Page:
The Sun is a burning ball of mostly gaseous hydrogen with a surface temperature of 6000 degrees centigrade, large enough to hold a million Earths. The importance of the sun rests on the fact that it warms the surface of an otherwise cold and lifeless earth and makes possible the existence of life on this planet. The remarkable aspect of the sun's energy is that it reaches Earth at just the right level to sustain human needs. If the earth were a little distance closer to the sun, the water in the oceans would boil off, and if the earth were a little further away from the sun, all water would remain frozen. Another remarkable feature is the energy reaching Earth through 93 million miles of emptiness, when vacuum does not usually transmit heat.The sun has powered almost everything on earth since life began, and the fact that the sun plays a critical part in the earth's climate system is indisputable. The very word climate derives from the Greek word klimat, meaning inclination or latitude, and the earliest scientific speculations on the different climates based only how sunlight falls on the different places of the earth. When renaissance scientists began to ponder the possibility of climate change, their thoughts naturally turned to the Sun. Early modern scientists found it plausible that the Sun could not burn forever, and speculated about a slow deterioration of the Earth's climate as the fuel ran out. Later research revealed that the sun has an annual and seasonal impact on the climate, changing the character of each hemisphere as Earth's orientation shifts through the year. Developments in technology enabled scientists to conclude that the climate of the earth depends on the delicate balance between incoming solar radiation, outgoing thermal radiation, and the composition of Earth's atmosphere, with even small changes in these parameters affecting climate.
[...] Cosmic rays are the main source of ionization in the Earth's atmosphere, and have an influence on cloud formation. A higher solar activity usually results in lower cosmic ray flux and hence reduced low clouds cover. A greater number of low clouds form when a greater number of cosmic rays reach the earth's atmosphere. Clouds form when water vapor condenses on the nuclei formed by aerosol particles. In 1975 C.E., Robert Dickinson of the National Center for Atmospheric Research, Boulder, Colorado, concluded that electrical charges that cosmic rays brought into the atmosphere somehow affected how aerosol particles coalesced, and thereby affected cloud formation. [...]
[...] The Sun and Sunspots: Can an increase or decrease in sunspot activity affect the Earth's climate? Retrieved on May from http://www.crh.noaa.gov/fsd/astro/sunspots.php Plataforma SINC (2008, July 18). Sun Could Cause 15% To 20% Of Effects Of Climate Change, Researcher Says. Science Daily. Retrieved May from http://www.sciencedaily.com¬ /releases/2008/07/080717224333.htm Solanki, Sami Krivova, Natalie, A. (2003). Can Solar Variability Explain Global Warming Since 1970? Journal of Geophysical Research Solar Activity during the onset of Solar Cycle 24 (2009, January 3). Retrieved from http://fabiusmaximus.wordpress.com/2009/05/04/sun-3/ Sun's effect on Earth's Weather (Wind), Windows to the Universe, University Corporation for Atmospheric Research (UCAR). [...]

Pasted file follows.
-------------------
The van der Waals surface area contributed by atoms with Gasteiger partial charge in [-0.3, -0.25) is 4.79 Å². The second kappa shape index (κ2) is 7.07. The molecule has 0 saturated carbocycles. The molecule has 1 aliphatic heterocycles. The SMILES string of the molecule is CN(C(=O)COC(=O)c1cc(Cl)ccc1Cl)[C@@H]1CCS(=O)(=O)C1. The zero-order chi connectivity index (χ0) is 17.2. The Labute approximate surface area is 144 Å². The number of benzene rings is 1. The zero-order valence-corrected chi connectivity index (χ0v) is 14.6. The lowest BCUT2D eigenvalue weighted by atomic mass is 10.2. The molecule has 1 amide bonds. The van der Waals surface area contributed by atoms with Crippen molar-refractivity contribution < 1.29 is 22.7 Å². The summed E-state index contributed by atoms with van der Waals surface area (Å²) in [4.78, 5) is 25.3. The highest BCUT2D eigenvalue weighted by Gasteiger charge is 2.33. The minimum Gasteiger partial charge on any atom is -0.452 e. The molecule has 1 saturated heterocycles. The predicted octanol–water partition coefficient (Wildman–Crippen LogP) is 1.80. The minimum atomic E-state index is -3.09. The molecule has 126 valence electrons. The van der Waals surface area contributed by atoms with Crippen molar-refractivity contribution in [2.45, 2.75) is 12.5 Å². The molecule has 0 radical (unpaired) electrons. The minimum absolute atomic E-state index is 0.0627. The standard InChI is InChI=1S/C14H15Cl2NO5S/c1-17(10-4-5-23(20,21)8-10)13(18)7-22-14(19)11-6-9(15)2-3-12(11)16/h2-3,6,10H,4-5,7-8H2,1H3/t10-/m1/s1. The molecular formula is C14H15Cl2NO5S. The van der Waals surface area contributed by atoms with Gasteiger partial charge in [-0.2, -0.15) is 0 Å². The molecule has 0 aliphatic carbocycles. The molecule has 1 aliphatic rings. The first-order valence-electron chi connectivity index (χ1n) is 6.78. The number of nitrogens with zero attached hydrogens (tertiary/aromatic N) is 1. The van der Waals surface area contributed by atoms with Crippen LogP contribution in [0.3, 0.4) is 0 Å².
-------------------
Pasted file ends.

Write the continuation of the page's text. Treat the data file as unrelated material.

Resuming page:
[...] Retrieved on 2009-05-26, from http://www.marketoracle.co.uk/Article5131.html Does the Sun affect climate?. Retrieved May from http://www.mps.mpg.de/projects/sun-climate/se_body.html Earth Observatory, NASA. http://earthobservatory.nasa.gov/Features/SORCE/. Retrieved on May Ilya, G. Usoskin, Solanki, Sami, K.; Schussler, Manfred; Mursula, Kalevi; Alanko, Katja. (2003). A Millennium Scale Sunspot Reconstruction: Evidence For an Unusually Active Sun Since the 1940's. Physical Review Letters 91, 211101-1--211101-4 Krivova N.A., Solanki S.K. (2004). Solar Variability and Global Warming: A Statistical Comparison Since 1850 Adv. Space Res 361-364 Lean, Judith, and Rind, David. (Winter 1996). Consequences 2(1). [...]
[...] He concludes that period of increased activity in the sun's magnetic field leads to positive Southern Oscillation Index fluctuations, thereby indicating higher rainfall. A sustained negative value in the Southern Oscillation Index, on the other hand, indicates an El Nino episode, associated with drought and warmer weather in eastern and northern Australia. Baker's hypothesis of the relationship of solar cycles to climate patterns raises the potential for a more accurate forecasting of weather. However, other researchers opine that linking solar cycles to rainfall in a specific location is an oversimplification. [...]
[...] Developments in technology enabled scientists to conclude that the climate of the earth depends on the delicate balance between incoming solar radiation, outgoing thermal radiation, and the composition of Earth's atmosphere, with even small changes in these parameters affecting climate. The energy from the sun's rays warms the otherwise uninhabitable earth's surface from -250 degrees centigrade to -18 degree centigrade. Around 30 percent of the solar energy that penetrates into the atmosphere encounters the clouds, atmospheric aerosols, snow, ice, ocean surface, and rooftops and reflects back into space. [...]
using our reader.